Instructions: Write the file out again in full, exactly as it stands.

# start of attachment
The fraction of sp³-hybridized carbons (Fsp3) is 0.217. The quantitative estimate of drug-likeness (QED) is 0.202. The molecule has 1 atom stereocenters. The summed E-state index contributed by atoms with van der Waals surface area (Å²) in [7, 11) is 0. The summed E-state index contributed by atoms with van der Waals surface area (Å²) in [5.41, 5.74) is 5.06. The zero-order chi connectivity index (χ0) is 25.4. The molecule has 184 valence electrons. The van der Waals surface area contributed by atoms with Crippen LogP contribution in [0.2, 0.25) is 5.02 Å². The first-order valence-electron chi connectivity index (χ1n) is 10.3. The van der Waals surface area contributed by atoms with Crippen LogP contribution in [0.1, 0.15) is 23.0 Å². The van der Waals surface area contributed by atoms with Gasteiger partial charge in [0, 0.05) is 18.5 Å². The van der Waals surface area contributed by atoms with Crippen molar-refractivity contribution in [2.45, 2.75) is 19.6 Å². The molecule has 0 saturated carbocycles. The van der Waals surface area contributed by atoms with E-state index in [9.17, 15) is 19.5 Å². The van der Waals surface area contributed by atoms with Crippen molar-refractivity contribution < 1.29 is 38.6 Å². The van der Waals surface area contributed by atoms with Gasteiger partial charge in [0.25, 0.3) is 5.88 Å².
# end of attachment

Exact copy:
The fraction of sp³-hybridized carbons (Fsp3) is 0.217. The quantitative estimate of drug-likeness (QED) is 0.202. The molecule has 1 atom stereocenters. The summed E-state index contributed by atoms with van der Waals surface area (Å²) in [7, 11) is 0. The summed E-state index contributed by atoms with van der Waals surface area (Å²) in [5.41, 5.74) is 5.06. The zero-order chi connectivity index (χ0) is 25.4. The molecule has 184 valence electrons. The van der Waals surface area contributed by atoms with Crippen LogP contribution in [0.2, 0.25) is 5.02 Å². The first-order valence-electron chi connectivity index (χ1n) is 10.3. The van der Waals surface area contributed by atoms with Crippen LogP contribution in [0.1, 0.15) is 23.0 Å². The van der Waals surface area contributed by atoms with Gasteiger partial charge in [0, 0.05) is 18.5 Å². The van der Waals surface area contributed by atoms with Crippen molar-refractivity contribution in [2.45, 2.75) is 19.6 Å². The molecule has 0 saturated carbocycles. The van der Waals surface area contributed by atoms with E-state index in [9.17, 15) is 19.5 Å². The van der Waals surface area contributed by atoms with Crippen molar-refractivity contribution < 1.29 is 38.6 Å². The van der Waals surface area contributed by atoms with Gasteiger partial charge in [0.25, 0.3) is 5.88 Å².